The Bucks tried 23 different starting lineups last season. Just one of them won more than four games, and that one had a losing record.
Skiles: "Be nice. Be really nice."
As a natural follow-up, I asked Skiles if he had a starting lineup in mind for this season.
Skiles: "No. Not yet."
Through 16 games this season, the Bucks have already tried seven different starting lineups. With the team now at full strength, I asked Skiles after the loss to Atlanta if he feels any closer to finding an ideal starting five.
Skiles: "You know, I am not sure. That is a tough question to answer. You typically would like to base that on the players sort of showing that to you based on consistency and how they perform. And that has been difficult for us so far.
It is not so much about just who starts or just who finishes, but it is so, so much about who plays together. So who is really playing together and playing together, and who is playing together, and not playing together?
This starting lineup is 2-0, making it the only undefeated starting lineup. It worked against the Knicks and it worked against the Heat, two of the shiniest wins of the season. Yet, curiously enough, this quartet has only played 10 minutes together all season. In that time, they have outscored opponents 25-20. They started pretty nicely against New York, up 13-8 before Leuer was subbed out for Drew Gooden, and they were tied 10-10 with Miami when Luc Mbah a Moute came in for Leuer.
Skiles has long been a proponent of playing point guards together, and Jennings and Livingston not only mesh well offensively (and they do, with a +8 differential in 231 minutes), they have been two of the best offensive players on the team under any and all circumstances. And the two-man combination of Livingston and Leuer has performed exactly how you and you and you think it has performed: a team-best +49 in 122 minutes together.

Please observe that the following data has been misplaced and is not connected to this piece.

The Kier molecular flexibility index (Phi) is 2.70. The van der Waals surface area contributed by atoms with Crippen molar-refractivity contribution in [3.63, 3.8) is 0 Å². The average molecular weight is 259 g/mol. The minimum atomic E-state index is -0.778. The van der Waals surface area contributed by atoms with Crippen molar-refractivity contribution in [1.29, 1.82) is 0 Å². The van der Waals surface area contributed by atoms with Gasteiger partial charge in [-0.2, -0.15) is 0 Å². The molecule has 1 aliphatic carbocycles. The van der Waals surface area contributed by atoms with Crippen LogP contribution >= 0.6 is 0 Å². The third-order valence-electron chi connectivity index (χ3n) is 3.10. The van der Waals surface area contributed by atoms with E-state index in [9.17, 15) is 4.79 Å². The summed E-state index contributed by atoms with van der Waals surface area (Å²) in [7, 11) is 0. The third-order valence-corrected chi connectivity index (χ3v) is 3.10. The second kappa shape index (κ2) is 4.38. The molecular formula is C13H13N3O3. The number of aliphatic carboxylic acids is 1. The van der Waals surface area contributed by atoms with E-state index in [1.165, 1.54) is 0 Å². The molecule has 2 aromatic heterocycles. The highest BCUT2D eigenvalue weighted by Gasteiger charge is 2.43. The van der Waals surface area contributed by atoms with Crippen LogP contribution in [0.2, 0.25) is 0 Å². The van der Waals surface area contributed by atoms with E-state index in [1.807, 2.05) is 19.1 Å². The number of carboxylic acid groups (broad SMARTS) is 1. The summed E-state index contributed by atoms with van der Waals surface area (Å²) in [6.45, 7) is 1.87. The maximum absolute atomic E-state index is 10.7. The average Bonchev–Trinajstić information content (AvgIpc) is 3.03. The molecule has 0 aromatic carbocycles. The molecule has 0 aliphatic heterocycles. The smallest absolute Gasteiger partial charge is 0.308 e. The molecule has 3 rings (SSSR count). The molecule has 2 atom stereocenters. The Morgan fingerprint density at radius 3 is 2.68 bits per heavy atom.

I have devoted enough sentences to differential (which is subject to a lot of variables, most obviously opponent, and is a notoriously noisy stat) but this lineup passes the eye test just as well as the statistical ones. Here is to hoping that we don't have to wait 16 more games to watch these five play another 10 minutes together.
Jennings/Livingston/Delfino/Mbah a Moute/Bogut
The only difference here from the previous lineup is Mbah a Moute instead of Leuer. This group has played almost 20 minutes together, making it the sixth most common lineup so far. Livingston's career splits as a starter are pretty much even with his career numbers as a reserve, and with Udrih on the bench to back up Jennings (who also averages 36 minutes) anyway, I don't see any reason to hesitate starting Livingston. While we might prefer that he not be quite as low-usage as he is, Livingston undeniably complements Jennings, allowing both players to function as the hybrid guards that they are and allowing the Bucks to play at an accelerated pace.
While The Prince, after all of these years, is still not really a power forward, he boasts a history of success starting at at the four, most notably going 14-3 as part of the Jennings/Salmons/Delfino/Mbah a Moute/Bogut lineup in 2009-10 (this reference point is admittedly sadly running drier by the day). This group won't necessarily work in every situation, and it doesn't have to -- but it can and should work with some real frequency.
Delfino is always the wild card, but pairing the team's two most effective guards heretofore with two of the best defensive players in the NBA is an attractive option, particularly as these two (point) guards should theoretically be among the most adept players at helping get the offensively-challenged Mbah a Moute and Bogut into the game offensively.